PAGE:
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Jim Houser: Retrospective
October 26, 2018 @ 10:00 am - January 6, 2019 @ 4:00 pm
JIM HOUSER: FOCUSING ON THE IRREDUCIBLE
An essay by George S. Bolge
Much of the art of this century deals with reduction and elimination, and conjures up an image of a man taking apart a boat in the middle of the ocean in order to determine the minimum support he requires to stay afloat.
Or an image of a writer trying to distill all he knows into one perfect sentence with which to begin his book.
Red Swings II, Undated, Acrylic on canvas, 50 x 50
Although Jim Houser, like other American artists, was influenced by Cubism as well as by Constructionism – and was also anxious to create art of cultural significance, he could never quite rid himself of the notion that art began in reality. And not only in the reality of the mind and spirit, but in the reality encountered through sight, touch, and smell. Even his most abstract-looking paintings are so drenched in naturalistic associations that one immediately senses and perceives the seascape or objects from which the picture is derived. All hues, shapes, forms, textures and colors in his art have their point of origin in the everyday world.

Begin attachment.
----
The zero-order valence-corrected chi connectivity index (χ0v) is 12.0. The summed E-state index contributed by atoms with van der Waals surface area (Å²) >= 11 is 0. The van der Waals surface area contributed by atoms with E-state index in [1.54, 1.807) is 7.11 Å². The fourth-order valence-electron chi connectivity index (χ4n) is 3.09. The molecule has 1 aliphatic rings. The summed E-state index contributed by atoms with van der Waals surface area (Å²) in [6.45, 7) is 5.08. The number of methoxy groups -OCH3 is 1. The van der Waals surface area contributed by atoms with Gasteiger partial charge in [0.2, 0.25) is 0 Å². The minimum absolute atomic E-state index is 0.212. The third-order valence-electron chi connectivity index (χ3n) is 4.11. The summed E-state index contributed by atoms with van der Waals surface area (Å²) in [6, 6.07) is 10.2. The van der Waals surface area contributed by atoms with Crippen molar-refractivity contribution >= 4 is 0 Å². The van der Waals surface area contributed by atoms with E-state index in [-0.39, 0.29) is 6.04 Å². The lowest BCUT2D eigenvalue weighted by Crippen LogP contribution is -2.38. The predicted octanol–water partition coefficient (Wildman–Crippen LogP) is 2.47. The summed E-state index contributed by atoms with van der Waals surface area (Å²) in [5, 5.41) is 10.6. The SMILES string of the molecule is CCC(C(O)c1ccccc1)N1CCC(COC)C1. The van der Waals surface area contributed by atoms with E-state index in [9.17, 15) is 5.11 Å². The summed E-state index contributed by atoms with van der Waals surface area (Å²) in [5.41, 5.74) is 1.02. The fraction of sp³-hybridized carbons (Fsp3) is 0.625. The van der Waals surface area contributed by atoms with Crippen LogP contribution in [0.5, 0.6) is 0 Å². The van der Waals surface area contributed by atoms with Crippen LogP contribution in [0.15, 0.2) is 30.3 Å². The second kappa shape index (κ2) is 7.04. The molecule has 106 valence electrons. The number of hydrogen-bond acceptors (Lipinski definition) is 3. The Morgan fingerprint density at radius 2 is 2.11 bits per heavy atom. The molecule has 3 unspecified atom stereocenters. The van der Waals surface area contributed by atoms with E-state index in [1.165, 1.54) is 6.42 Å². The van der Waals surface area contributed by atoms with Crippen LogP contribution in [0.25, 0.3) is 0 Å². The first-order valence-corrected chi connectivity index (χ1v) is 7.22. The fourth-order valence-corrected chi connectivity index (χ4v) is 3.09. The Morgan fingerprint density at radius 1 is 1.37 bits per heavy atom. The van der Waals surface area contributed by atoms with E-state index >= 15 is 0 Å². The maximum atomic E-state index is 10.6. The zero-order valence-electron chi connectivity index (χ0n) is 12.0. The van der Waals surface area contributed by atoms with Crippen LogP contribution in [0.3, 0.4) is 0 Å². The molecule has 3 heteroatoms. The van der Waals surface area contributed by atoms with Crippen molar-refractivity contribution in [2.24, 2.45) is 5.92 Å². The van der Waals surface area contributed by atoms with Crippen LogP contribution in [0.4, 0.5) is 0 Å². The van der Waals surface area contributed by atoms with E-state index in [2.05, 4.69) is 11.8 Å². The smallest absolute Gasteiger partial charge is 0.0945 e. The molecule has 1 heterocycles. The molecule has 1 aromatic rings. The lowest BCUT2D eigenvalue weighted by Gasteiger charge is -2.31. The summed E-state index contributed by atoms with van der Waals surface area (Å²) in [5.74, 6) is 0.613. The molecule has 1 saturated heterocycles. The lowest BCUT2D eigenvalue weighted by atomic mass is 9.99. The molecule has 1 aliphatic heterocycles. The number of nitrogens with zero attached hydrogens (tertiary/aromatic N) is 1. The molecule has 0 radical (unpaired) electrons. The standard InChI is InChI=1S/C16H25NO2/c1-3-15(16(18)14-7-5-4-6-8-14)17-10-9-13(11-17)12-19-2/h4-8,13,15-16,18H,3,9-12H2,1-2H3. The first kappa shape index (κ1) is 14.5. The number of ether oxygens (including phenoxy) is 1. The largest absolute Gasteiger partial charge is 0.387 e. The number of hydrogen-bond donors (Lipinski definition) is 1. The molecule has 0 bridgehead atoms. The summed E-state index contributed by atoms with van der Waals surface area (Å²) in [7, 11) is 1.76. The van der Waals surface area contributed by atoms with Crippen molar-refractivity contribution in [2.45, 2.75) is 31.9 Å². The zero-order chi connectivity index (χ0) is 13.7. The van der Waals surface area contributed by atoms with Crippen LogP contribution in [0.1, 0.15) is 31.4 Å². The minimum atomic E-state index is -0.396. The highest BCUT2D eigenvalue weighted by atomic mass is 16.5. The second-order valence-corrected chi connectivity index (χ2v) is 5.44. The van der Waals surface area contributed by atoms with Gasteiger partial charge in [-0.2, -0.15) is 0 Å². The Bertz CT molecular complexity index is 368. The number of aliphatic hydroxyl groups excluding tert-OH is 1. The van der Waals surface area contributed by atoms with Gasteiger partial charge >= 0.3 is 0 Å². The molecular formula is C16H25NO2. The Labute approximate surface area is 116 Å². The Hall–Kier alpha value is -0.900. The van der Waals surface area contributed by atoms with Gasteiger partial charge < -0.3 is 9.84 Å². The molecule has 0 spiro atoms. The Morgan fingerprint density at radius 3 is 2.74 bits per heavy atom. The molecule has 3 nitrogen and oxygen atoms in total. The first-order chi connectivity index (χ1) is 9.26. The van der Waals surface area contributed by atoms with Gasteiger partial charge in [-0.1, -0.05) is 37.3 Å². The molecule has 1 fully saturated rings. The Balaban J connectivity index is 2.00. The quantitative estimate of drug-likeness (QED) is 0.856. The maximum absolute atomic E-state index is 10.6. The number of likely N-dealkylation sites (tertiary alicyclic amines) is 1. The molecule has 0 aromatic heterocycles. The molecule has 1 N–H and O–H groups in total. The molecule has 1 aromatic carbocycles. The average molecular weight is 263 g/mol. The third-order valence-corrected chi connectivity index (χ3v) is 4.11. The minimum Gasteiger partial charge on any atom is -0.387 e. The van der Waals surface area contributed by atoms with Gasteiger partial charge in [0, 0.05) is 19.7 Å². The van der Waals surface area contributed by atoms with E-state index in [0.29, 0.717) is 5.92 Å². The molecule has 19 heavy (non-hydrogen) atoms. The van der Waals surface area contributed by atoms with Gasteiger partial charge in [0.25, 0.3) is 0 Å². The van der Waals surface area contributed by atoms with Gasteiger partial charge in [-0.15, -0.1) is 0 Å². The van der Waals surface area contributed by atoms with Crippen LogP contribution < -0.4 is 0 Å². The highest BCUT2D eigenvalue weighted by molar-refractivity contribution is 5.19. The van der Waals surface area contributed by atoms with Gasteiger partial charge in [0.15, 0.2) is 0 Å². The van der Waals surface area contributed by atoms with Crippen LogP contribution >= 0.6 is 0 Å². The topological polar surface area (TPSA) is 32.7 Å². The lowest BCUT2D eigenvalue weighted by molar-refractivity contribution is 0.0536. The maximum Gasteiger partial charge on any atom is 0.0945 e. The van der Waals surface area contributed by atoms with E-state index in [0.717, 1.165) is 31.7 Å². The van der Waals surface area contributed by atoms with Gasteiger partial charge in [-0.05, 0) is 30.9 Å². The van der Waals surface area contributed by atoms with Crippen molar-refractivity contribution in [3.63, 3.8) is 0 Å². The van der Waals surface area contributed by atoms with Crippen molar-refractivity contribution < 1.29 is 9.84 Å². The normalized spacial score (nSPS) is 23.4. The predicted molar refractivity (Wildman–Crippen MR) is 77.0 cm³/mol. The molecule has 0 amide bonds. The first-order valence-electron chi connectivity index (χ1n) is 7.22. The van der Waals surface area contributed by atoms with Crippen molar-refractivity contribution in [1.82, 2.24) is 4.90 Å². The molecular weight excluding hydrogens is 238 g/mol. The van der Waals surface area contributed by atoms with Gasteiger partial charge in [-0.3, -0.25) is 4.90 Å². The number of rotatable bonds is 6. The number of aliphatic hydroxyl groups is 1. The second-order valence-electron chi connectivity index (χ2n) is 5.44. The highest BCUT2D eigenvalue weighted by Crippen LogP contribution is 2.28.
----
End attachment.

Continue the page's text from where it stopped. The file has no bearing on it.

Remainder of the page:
Jim Houser built his paintings from the ground up. Nothing was left to chance, everything was meticulously planned and ordered with almost mathematical precision. And yet, his oeuvre is rich in association. We don’t just see the painting, we are flooded by memories and feelings triggered by what we see “in” the painting: by our memories and feelings about comfortable, seaside vacation homes, sitting on the beach with the one you love, and lunch at the boardwalk sandwich shop.
Depending on our interest in the formal aspects of art, we may or may not also be aware of how beautifully the various elements in his compositions play against one another and how delicately the curve of a boat’s hull completes a highly complex series of thrusts into space.
If we are aware of these things, a period of adjustment between small tensions and balances takes place. The associative elements are weighed against the formal. And since Houser was an artist, and was able to steer a central course between both realities, the end result of the viewing experience is a wonderful feeling of completeness, harmony and balance.
The Jim Houser paintings that comprise this exhibition represent a centuries old tradition, which includes Vermeer, Chardin and Cezanne. He has updated it by modifying it in the light of 20th century formal discoveries and attitudes, but it is solidly traditional nonetheless.